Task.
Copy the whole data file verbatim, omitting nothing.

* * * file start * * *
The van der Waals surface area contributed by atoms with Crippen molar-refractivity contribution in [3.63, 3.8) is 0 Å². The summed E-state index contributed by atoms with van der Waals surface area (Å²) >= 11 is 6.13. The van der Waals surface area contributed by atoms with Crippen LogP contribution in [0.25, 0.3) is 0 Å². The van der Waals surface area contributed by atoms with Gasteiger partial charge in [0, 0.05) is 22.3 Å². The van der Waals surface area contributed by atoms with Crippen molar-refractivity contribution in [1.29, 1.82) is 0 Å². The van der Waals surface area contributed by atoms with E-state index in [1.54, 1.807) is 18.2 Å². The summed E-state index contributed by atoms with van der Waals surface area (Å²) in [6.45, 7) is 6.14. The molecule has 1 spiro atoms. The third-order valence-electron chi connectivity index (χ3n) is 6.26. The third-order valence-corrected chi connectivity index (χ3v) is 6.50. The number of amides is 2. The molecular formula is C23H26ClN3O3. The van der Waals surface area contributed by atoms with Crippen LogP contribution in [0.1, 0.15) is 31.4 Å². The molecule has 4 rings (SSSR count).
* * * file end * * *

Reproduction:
The van der Waals surface area contributed by atoms with Crippen molar-refractivity contribution in [3.63, 3.8) is 0 Å². The summed E-state index contributed by atoms with van der Waals surface area (Å²) >= 11 is 6.13. The van der Waals surface area contributed by atoms with Crippen LogP contribution in [0.25, 0.3) is 0 Å². The van der Waals surface area contributed by atoms with Gasteiger partial charge in [0, 0.05) is 22.3 Å². The van der Waals surface area contributed by atoms with Crippen molar-refractivity contribution in [1.29, 1.82) is 0 Å². The van der Waals surface area contributed by atoms with E-state index in [1.54, 1.807) is 18.2 Å². The summed E-state index contributed by atoms with van der Waals surface area (Å²) in [6.45, 7) is 6.14. The molecule has 1 spiro atoms. The third-order valence-electron chi connectivity index (χ3n) is 6.26. The third-order valence-corrected chi connectivity index (χ3v) is 6.50. The number of amides is 2. The molecular formula is C23H26ClN3O3. The van der Waals surface area contributed by atoms with Crippen LogP contribution in [0.1, 0.15) is 31.4 Å². The molecule has 4 rings (SSSR count).